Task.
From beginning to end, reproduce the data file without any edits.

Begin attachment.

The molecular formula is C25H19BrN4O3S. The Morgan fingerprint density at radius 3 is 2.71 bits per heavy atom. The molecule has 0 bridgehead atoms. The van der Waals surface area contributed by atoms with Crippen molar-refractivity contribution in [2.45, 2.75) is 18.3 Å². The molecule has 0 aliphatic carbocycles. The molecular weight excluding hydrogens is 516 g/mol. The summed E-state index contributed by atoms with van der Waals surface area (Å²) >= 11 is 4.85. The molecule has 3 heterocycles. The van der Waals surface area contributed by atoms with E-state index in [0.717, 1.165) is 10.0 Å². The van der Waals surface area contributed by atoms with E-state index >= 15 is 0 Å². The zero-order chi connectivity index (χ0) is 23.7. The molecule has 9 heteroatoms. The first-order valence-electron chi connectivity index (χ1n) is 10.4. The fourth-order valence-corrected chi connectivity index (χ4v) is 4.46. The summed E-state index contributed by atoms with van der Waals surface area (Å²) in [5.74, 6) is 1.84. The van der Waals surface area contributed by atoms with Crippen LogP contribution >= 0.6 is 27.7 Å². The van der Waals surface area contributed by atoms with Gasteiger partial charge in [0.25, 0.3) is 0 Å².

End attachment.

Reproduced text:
The molecular formula is C25H19BrN4O3S. The Morgan fingerprint density at radius 3 is 2.71 bits per heavy atom. The molecule has 0 bridgehead atoms. The van der Waals surface area contributed by atoms with Crippen molar-refractivity contribution in [2.45, 2.75) is 18.3 Å². The molecule has 0 aliphatic carbocycles. The molecular weight excluding hydrogens is 516 g/mol. The summed E-state index contributed by atoms with van der Waals surface area (Å²) >= 11 is 4.85. The molecule has 3 heterocycles. The van der Waals surface area contributed by atoms with E-state index in [0.717, 1.165) is 10.0 Å². The van der Waals surface area contributed by atoms with E-state index >= 15 is 0 Å². The zero-order chi connectivity index (χ0) is 23.7. The molecule has 9 heteroatoms. The first-order valence-electron chi connectivity index (χ1n) is 10.4. The fourth-order valence-corrected chi connectivity index (χ4v) is 4.46. The summed E-state index contributed by atoms with van der Waals surface area (Å²) in [5.74, 6) is 1.84. The van der Waals surface area contributed by atoms with Crippen LogP contribution >= 0.6 is 27.7 Å². The van der Waals surface area contributed by atoms with Gasteiger partial charge in [0.25, 0.3) is 0 Å².